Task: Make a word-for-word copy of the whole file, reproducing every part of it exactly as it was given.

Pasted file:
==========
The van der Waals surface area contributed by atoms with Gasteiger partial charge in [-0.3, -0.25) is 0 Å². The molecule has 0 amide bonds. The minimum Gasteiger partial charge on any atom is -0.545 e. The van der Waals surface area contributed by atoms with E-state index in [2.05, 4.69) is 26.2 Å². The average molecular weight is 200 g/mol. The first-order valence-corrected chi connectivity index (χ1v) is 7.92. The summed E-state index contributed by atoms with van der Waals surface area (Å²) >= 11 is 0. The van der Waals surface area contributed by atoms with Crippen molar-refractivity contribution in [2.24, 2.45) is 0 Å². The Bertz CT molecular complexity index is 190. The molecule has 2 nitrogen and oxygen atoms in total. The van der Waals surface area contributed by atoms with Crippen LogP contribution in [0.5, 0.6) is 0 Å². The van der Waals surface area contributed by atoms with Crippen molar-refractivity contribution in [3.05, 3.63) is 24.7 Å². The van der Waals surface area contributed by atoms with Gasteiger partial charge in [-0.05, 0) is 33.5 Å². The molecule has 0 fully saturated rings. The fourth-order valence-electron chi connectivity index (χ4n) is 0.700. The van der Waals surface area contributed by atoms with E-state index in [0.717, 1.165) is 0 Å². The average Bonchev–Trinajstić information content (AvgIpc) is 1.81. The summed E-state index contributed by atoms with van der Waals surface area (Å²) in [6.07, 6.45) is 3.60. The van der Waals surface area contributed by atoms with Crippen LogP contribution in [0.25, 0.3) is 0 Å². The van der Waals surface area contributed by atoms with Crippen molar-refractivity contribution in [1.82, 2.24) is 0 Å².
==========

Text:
The van der Waals surface area contributed by atoms with Gasteiger partial charge in [-0.3, -0.25) is 0 Å². The molecule has 0 amide bonds. The minimum Gasteiger partial charge on any atom is -0.545 e. The van der Waals surface area contributed by atoms with E-state index in [2.05, 4.69) is 26.2 Å². The average molecular weight is 200 g/mol. The first-order valence-corrected chi connectivity index (χ1v) is 7.92. The summed E-state index contributed by atoms with van der Waals surface area (Å²) >= 11 is 0. The van der Waals surface area contributed by atoms with Crippen molar-refractivity contribution in [2.24, 2.45) is 0 Å². The Bertz CT molecular complexity index is 190. The molecule has 2 nitrogen and oxygen atoms in total. The van der Waals surface area contributed by atoms with Crippen LogP contribution in [0.5, 0.6) is 0 Å². The van der Waals surface area contributed by atoms with Crippen molar-refractivity contribution in [3.05, 3.63) is 24.7 Å². The van der Waals surface area contributed by atoms with Gasteiger partial charge in [-0.05, 0) is 33.5 Å². The molecule has 0 fully saturated rings. The fourth-order valence-electron chi connectivity index (χ4n) is 0.700. The van der Waals surface area contributed by atoms with E-state index in [0.717, 1.165) is 0 Å². The average Bonchev–Trinajstić information content (AvgIpc) is 1.81. The summed E-state index contributed by atoms with van der Waals surface area (Å²) in [6.07, 6.45) is 3.60. The van der Waals surface area contributed by atoms with Crippen LogP contribution in [0.25, 0.3) is 0 Å². The van der Waals surface area contributed by atoms with Crippen molar-refractivity contribution in [1.82, 2.24) is 0 Å².